The churches at Lalibela are clustered in two major groups, one representing the earthly Jerusalem, and the other representing the heavenly Jerusalem. Located directly between them is a trench representing the River Jordan. The dimensions of the trench are 25 meters by 25 meters by 30 meters, and there is a small baptismal pool outside the church, which stands in an artificial trench.
The churches were not constructed of bricks or blocks and there is no evidence of joints. Instead, they were carved out of a single block of solid rock. These blocks were further chiseled out, forming doors, windows, columns, various floors, roofs etc. This gigantic work was further completed with an extensive system of drainage ditches, trenches and ceremonial passages, some with openings to hermit caves and catacombs.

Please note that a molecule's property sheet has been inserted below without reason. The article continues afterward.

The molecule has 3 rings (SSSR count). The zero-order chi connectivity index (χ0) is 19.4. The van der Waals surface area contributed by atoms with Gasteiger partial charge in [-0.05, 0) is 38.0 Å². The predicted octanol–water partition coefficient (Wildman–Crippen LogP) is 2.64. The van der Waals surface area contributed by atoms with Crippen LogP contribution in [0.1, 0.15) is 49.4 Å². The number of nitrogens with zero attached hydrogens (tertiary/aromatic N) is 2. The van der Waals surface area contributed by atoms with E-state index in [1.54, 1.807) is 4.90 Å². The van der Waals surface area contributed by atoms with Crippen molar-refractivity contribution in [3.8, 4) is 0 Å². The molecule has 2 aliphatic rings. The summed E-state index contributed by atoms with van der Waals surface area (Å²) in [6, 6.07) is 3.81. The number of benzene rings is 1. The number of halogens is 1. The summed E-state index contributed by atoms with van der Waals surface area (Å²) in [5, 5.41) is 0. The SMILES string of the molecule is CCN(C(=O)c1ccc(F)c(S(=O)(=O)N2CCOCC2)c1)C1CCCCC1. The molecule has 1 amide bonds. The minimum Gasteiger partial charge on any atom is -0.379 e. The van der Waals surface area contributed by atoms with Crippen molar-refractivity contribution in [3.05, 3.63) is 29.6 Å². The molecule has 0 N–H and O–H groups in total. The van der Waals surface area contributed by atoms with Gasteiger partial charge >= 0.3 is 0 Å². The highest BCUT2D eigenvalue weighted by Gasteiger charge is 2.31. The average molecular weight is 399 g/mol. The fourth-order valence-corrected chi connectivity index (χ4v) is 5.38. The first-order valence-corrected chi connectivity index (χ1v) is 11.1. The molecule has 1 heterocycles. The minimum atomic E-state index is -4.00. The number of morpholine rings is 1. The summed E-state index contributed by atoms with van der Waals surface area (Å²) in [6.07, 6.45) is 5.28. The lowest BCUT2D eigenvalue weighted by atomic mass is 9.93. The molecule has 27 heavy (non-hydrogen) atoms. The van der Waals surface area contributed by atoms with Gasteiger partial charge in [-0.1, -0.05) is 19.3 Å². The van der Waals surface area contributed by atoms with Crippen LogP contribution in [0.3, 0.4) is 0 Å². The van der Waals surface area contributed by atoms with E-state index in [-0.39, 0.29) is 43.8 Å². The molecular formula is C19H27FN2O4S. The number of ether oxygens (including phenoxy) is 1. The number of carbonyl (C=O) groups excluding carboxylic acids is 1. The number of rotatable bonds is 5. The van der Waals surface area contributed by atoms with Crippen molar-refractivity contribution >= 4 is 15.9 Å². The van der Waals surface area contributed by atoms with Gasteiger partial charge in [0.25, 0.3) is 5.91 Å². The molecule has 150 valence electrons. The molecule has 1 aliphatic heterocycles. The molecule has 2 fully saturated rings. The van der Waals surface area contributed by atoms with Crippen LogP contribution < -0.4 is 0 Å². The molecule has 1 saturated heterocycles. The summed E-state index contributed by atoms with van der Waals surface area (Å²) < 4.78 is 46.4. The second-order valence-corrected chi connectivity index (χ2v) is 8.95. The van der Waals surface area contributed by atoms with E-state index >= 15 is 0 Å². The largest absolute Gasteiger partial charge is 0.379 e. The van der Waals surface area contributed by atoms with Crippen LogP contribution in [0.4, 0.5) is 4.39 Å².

The most spectacular of Lalibela's churches is Bet Giyorgis (St George). The church is a perfect cube, hewn in the shape of a cross and lies in a hole some 15m deep, putting its cruciform roof roughly at ground level. Biete Medhani Alem, with its five aisles, is believed to be the largest monolithic church in the world, while Biete Ghiorgis has a remarkable cruciform plan. Most were probably used as churches from the outset, but Biete Mercoreos and Biete Gabriel Rafael may formerly have been royal residences. Several of the interiors are decorated with mural paintings.